Well I see this as a serious topic!
Thing is that in Windows, there is the Excel. And many programs have to interact with it. Excel uses the List separator locale (cell separation).
The basic problem is that “Comma Separated Values” do not work outside US (Spanish (USA)) and English because you can’t have the same list separator character as the decimal separator. So the world outside US and English (including US army that (should) follow NATO locales, decimal comma etc and ISO measures) uses
; as list separator to separate cells in spreadsheets, not confusing it with the decimal commas.
So in general, the locale Windows settings for list separator is
; except for English or US where list separator is
Excel has its US/English CSV inconveniences, specifically; In the default US and English settings the same character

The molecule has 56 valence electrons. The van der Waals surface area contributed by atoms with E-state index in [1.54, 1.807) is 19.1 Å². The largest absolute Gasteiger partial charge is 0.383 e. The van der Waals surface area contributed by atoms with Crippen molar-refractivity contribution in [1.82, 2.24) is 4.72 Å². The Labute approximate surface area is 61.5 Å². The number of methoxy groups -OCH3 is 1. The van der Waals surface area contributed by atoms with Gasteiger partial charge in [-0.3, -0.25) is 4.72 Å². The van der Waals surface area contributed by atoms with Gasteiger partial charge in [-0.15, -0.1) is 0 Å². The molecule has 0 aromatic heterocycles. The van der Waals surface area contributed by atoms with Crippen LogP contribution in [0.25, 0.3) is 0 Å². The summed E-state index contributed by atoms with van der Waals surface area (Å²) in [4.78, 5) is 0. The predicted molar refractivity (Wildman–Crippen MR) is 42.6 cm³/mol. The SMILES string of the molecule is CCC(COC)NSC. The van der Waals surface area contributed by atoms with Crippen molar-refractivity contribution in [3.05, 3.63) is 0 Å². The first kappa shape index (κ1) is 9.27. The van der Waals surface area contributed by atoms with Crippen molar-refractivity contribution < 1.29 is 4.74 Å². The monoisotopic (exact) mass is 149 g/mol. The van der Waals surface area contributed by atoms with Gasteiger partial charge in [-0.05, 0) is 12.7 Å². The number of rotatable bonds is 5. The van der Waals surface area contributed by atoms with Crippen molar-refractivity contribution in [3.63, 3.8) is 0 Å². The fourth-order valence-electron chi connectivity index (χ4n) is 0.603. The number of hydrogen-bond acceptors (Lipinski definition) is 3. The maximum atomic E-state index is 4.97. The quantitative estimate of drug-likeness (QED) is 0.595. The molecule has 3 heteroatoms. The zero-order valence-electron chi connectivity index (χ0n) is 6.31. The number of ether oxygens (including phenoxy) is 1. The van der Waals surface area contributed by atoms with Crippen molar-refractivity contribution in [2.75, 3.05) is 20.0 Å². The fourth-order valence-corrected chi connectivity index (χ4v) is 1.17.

, is thousand separator and Excels goes nuts (cells gets screwed importing CSVs with it used). Skipping thousand separator (when it is the same as the list separator) Excel do not recognise currency cells and take them as text. Something we have to live with in US and English environments, else world wide it works fine (with
Interesting thing (funny thought) is if Java in Windows supports an NDK with Win32 library access? Because in Win32 you call
GetLocaleInfoEx(LOCALE_NAME_USER_DEFAULT, LOCALE_SLIST, pwListSeparator, 4);
I can’t find a Java solution getting a list separator?
My suggestion is using hard coded general rule, set the list separator to
; when decimal separator is
, else set the list separator to
, if another character can't be found in the locale methods or settings like in Win32. Remove (don't use) thousand separators if they are the same as the list separator.
Or use tabbed text files? The only inconvenience is that Windows open by default Excel on a .csv file and Notepad on a .txt file using the ShellExecute(0, 0, pwFileName, 0, 0, SW_SHOW);.
Noticeable is that decimal separator and thousand separator exists in Java and I guess should be used: